Ruminations from the Ramp
Ruminations from the Ramp
By Tony Vasko
We work in an industry where performance is closely measured. As we have seen from recent congressional hearings here in the U.S. and some very unfavorable news coverage, late flights rate right up there in the public's eye. We are partly to blame as many of the airlines have a "siege" mentality when it comes to delays. They draw into their shell and tough it out.
In the good old 1950s, Lockheed Air Service maintained many of the smaller operator's aircraft at the then Idlewild Field. A good customer of ours was Trans Caribbean which had recently gotten rid of its venerable DC-4 and early DC-6 and was flying some newish leased DC-6Bs. Since I was working for Lockheed and not the airline I was not eligible for passes. Still, Trans Carib supported me and I was going to support them.
The occasion was my honeymoon. I had met and wooed my bride and in early December we were married. We still are which makes us nearly unique among our kid’s friends. But I digress. Since it was December we decided we wanted fun in the sun so Puerto Rico was our choice. Who better than the airline I worked on to take us down? Eastern Airlines and Pan American were the other possibilities, but I was determined to give my business to Trans Carib.
No problem and best of all they had a flight at a little before midnight that would allow us time to recover from the reception. We presented our tickets at the counter in the old "Temporary Terminal" building at Idlewild. This was a row of connected Quonset type buildings with various add-ons. There was not too much activity at 10.00 p.m. at night except around the Trans Carib's counter. If we were not the only "continentals" in the crowd of passengers lined up, we were nearly so. Mostly they were Puerto Ricans going home for the holidays. Their mood was festive and there were many children. The agent took our tickets and said they would soon announce the boarding for an on schedule departure at 11.30 p.m.
Having spent a lot of time working in this terminal I took my fair bride upstairs to the "Greeks" for a little coffee and maybe a piece of apple pie (Editor’s note: see GSE Today, April 2001!). I was perhaps showing off to her a bit and wanted her to see where I labored. There were no windows on the ramp level so you could not see what was going on outside. Upstairs you could as the observation deck came off the Greeks. Ominously, when I looked out, the lone Trans Carib DC-6 sitting on the ramp had a bunch of my buddies swarming over number 2 engine. The prop was in feather. Things did not look good. Since the aircraft represented 50 percent of Trans Carib's fleet, they were not going to roll out a spare.
We went back downstairs and I parked my wife in a corner and slipped out through an adjacent gate. Security was not the tightest in those days. No one was going to search us or our possessions, or ask if we had packed our own bags. I went across the ramp out to the airplane. As I had feared, the engine had backfired on the way in. That was a sure sign of an upper land failure to one of the pistons and in spite of a prompt shutdown and feathering, there was metal in the sump and an engine change was needed. There would be no flight until the other DC-6 got back from Puerto Rico at about 7:30 a.m.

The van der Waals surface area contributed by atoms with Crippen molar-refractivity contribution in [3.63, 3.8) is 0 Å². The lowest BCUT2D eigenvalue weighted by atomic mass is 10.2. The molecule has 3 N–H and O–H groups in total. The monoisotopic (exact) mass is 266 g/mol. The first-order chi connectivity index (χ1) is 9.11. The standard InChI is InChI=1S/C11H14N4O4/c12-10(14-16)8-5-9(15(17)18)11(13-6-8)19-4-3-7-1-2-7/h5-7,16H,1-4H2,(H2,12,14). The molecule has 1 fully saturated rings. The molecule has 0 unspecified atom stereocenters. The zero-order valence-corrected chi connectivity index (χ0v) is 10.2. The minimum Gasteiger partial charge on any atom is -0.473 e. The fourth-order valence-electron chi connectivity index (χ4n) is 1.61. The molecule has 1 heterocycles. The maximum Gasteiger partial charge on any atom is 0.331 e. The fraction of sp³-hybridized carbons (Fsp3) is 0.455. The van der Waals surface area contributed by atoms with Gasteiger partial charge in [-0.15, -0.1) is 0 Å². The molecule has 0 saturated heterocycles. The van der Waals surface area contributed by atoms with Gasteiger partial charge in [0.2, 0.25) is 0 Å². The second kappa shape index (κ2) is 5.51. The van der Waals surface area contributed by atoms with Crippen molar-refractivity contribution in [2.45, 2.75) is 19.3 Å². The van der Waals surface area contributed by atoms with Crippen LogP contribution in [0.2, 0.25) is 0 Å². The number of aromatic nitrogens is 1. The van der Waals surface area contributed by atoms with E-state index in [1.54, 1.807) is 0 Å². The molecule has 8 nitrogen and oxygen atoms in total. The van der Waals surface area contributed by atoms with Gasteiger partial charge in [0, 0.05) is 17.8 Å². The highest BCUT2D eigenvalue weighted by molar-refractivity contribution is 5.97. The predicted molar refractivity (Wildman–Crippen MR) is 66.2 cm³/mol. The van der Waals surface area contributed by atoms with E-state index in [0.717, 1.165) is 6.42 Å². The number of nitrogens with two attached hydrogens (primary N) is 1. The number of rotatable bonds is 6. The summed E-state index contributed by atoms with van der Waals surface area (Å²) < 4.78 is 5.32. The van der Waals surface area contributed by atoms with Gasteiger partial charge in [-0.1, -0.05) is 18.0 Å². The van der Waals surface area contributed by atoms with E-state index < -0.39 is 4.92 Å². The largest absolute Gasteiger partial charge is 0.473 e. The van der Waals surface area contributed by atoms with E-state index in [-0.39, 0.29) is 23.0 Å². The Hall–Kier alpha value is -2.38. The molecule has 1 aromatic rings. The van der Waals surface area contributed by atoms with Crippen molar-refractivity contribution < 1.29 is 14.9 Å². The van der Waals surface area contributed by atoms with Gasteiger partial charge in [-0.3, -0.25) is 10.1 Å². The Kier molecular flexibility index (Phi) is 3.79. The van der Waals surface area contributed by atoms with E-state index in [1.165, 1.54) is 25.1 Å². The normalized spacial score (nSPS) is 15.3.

I went inside and explained the reality of piston engined airliners to my wife. In her inimitable confidence in me, she asked, "Can't you fix it?" I had to admit I could not. I wondered how the airline was going to handle this little matter. They had apparently picked up all the tickets for the ticket counter was now deserted. They had made sure they had picked up all the tickets because Eastern down the hall had a late night flight too. They made no announcement either. No sense in alarming the passengers after all. Besides they might take their ticket back and try to use it on Eastern.
The passengers got a bit restive as departure time neared. The Eastern blocked out and now we were the only herd of passengers in the terminal. Departure time went and no announcement. No agents in sight either. A passenger slipped behind the empty counter and tried the door into the inner offices. It was locked, and I knew they had already slipped the big wooden bar across the door on the inside. He pounded on the door, but got no response.
The mood changed. A delay was obviously going on, but what was there to do? No doubt it would be a short one. A guitar came out and there was some singing. After all, what is an hour or two when you are returning to the sun? By two in the morning, however, the mood had evaporated. There was some more determined beating on the door to the inner office with no response. Then some loud yelling. I prudently moved well away. More beating and then the sound of wood breaking. They had taken some of the timetable racks off the counters and broken them up. With some paper added they were piled against the door and then set afire. If they wouldn't come out they would smoke them out.